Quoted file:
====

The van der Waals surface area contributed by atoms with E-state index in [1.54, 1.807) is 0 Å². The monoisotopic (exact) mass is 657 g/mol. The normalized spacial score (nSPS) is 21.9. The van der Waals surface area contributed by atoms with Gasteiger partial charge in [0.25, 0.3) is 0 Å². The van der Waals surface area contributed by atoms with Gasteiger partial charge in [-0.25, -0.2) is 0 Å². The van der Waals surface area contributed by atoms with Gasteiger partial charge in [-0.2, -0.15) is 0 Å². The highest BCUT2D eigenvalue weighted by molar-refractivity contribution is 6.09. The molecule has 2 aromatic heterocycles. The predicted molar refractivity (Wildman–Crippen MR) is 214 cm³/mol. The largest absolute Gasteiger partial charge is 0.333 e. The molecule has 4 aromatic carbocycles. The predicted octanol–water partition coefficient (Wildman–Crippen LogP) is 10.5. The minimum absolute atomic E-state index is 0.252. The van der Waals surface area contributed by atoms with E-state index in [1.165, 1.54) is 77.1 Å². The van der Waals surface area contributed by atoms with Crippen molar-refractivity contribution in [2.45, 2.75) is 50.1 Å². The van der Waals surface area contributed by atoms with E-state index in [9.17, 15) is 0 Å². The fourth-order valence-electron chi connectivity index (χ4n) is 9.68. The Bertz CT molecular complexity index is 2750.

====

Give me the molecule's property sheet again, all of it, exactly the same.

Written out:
The van der Waals surface area contributed by atoms with E-state index in [1.54, 1.807) is 0 Å². The monoisotopic (exact) mass is 657 g/mol. The normalized spacial score (nSPS) is 21.9. The van der Waals surface area contributed by atoms with Gasteiger partial charge in [0.25, 0.3) is 0 Å². The van der Waals surface area contributed by atoms with Gasteiger partial charge in [-0.25, -0.2) is 0 Å². The van der Waals surface area contributed by atoms with Gasteiger partial charge in [-0.2, -0.15) is 0 Å². The highest BCUT2D eigenvalue weighted by molar-refractivity contribution is 6.09. The molecule has 2 aromatic heterocycles. The predicted molar refractivity (Wildman–Crippen MR) is 214 cm³/mol. The largest absolute Gasteiger partial charge is 0.333 e. The molecule has 4 aromatic carbocycles. The predicted octanol–water partition coefficient (Wildman–Crippen LogP) is 10.5. The minimum absolute atomic E-state index is 0.252. The van der Waals surface area contributed by atoms with E-state index in [1.165, 1.54) is 77.1 Å². The van der Waals surface area contributed by atoms with Crippen molar-refractivity contribution in [2.45, 2.75) is 50.1 Å². The van der Waals surface area contributed by atoms with E-state index in [9.17, 15) is 0 Å². The fourth-order valence-electron chi connectivity index (χ4n) is 9.68. The Bertz CT molecular complexity index is 2750.